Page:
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December 16, 2011

From Time to Trains, Government Is No Innovator

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On virtually every policy issue and in most sectors of the economy, the left’s solutions call for bigger government. The clear implication of that worldview: We should trust government bureaucrats more than private individuals to innovate, create and provide prosperity and general well-being.

President Obama argued in a recent speech on the economy, for instance, that we need to “make the investments … in things like education and research and high-tech manufacturing.”

And in his blueprint for energy for coming decades, Obama says government must fund and lead the way to new energy solutions: “We can get there by creating markets for innovative clean technologies … the Federal government needs to put words into action and lead by example [my emphasis].” Others on the left agree,  even some on the right and still others go even further, insisting that government must soup up its already pronounced role, and lead the way in medical research, transportation, education and more.

Whatever Barack Obama’s latest claims to Teddy Roosevelt’s progressive mantle, though, history dismantles the notion that without paternalistic governmental guidance, the economy would be left in a morass of confusion and stagnancy. In fact, just the opposite is the case. Government often lags, and even obstructs the ingenuity of the private sector.

Consider three historical examples:

We often are told of government’s indispensable role in forging the booming railroad industry of the 19th century. This narrative suggests that without government subsidies and loans, the railroads never would have been completed. It’s true that government poured aid into virtually all major transcontinental railroads, including the Union Pacific and Central Pacific, which crisscrossed the country and connected in Utah, culminating in a ceremonious hammering of the “golden spike.”

In fact, the more difficult the terrain upon which the railroads were built, the greater were the subsidies. Perversely, this encouraged the builders to slap together tracks in amazingly shoddy and illogical logistical fashion, resulting in corruption, frequent breakdowns, repairs and bankruptcy for nearly all of the railroads.

James J. Hill’s private transcontinental railroad, the Great Northern, however, was an exception. It traversed the nation from St. Paul, Minnesota, to Seattle, Washington, and was constructed without a penny of federal funds. Rather than build the Great Northern in a way to receive maximum subsidies, Hill focused on efficiency, cutting costs and laying sturdy rail in hopes of making a profit.

The results spoke for themselves. The Great Northern, historian Burt Folsom wrote, “was the best built, least corrupt, the most popular, and the only transcontinental never to go bankrupt.”

Similarly, governmental assistance in the early steam shipping industry only retarded progress. After Robert Fulton created the first steamship in 1807, government granted him exclusive rights to steamship traffic in New York for 30 years. However, Cornelius “Commodore” Vanderbilt relished the opportunity to challenge Fulton.

Vanderbilt defied the government-granted monopoly and enthusiastically transported customers more cheaply and quickly along the East Coast, despite having to evade the law. In 1824, after the Supreme Court voted unanimously 6-0 to overturn the monopoly in a decision written by Chief Justice John Marshall, Vanderbilt unleashed a storm of competition. The industry soared.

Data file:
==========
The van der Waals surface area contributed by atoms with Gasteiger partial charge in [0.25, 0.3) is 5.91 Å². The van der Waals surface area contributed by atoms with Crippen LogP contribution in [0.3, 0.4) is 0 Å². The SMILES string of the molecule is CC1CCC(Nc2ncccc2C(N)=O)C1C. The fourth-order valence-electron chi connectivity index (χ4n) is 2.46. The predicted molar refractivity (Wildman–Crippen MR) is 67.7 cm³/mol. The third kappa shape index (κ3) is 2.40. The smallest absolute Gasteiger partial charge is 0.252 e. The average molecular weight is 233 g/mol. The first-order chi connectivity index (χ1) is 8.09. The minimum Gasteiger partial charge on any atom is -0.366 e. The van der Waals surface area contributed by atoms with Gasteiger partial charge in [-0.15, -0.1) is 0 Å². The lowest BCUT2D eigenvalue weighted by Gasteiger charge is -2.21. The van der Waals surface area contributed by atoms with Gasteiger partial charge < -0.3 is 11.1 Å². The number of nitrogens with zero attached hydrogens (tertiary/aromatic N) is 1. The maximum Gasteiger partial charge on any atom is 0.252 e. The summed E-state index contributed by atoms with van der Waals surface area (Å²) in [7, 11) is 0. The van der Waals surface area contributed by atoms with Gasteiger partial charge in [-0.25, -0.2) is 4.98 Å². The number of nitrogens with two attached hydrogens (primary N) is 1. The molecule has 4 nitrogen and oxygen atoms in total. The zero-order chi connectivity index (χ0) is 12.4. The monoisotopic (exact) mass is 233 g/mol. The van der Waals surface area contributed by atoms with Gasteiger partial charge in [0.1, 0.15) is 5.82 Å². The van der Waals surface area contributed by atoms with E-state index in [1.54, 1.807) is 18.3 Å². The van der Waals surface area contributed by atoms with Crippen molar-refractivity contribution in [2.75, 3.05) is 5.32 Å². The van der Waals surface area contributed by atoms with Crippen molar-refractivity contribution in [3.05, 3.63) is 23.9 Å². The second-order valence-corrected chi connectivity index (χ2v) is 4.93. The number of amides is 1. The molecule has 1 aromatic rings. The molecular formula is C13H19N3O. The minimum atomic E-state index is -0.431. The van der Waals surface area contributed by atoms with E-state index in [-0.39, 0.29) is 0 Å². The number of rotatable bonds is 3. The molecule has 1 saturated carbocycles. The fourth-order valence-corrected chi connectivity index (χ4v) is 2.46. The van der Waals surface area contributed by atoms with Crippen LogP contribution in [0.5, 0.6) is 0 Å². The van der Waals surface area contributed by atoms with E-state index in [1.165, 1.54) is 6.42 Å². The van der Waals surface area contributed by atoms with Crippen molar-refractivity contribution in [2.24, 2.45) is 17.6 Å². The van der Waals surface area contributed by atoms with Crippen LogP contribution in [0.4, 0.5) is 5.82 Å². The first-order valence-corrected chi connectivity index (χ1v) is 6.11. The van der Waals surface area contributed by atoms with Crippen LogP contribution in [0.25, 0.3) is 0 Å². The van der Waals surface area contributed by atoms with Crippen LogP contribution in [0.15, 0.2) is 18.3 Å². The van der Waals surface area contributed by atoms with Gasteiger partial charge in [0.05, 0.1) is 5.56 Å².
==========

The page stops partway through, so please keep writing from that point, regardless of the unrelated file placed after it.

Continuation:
John Steele Gordon notes:  “Fares from New Haven to New York fell by 40 percent thanks to competition, and the number of steamboats operating in New York waters jumped in less than two years from six to forty-three.” Vanderbilt dedicated himself to ruthlessly cutting fares, improving efficiency and innovating better ways to transport customers. The steamship industry exploded as the Commodore engulfed all the federally subsidized competition, launching him to the exalted status of richest man in America.

Third, government lagged behind in creation of modern time zones. Until 1883, each U.S. city had its own time zone, resulting in an assortment of times throughout a given state –not to mention the nation at large. Since trains were a primary means of transportation, the variety of time zones caused not only frequently missed train rides but danger as trains zigzagged across tracks within minutes of each other. Any slight error in time could yield catastrophe.

Fed up with such needless complication, private railroad engineers led by William Frederick Allen held meetings and designed times zones to take place at the 75th, 90th, 105th and 130th meridians west of Greenwich, roughly located at the cities of Philadelphia, Memphis, Denverand Fresno. “Railroad time” was agreed to take effect on Nov.18, 1883. It quickly caught fire around the country, but the federal government didn’t adopt the uniform time zones until 1918.

American history is replete with examples of private ingenuity, as all but the dullest of students know. However, by incorrectly crediting government with the success of past innovations, many of our schools and politicians have fueled the perception on the left that it is government’s duty to lead the way.

The truth is, the private sector has led the way — and often in spite of government impediments, as these three examples demonstrate. Government surely has an important role in our economy, but it doesn’t include taking the lead to innovate and create.

David Weinberger is the Communications Coordinator at The Heritage Foundation.

First appeared in Big Government

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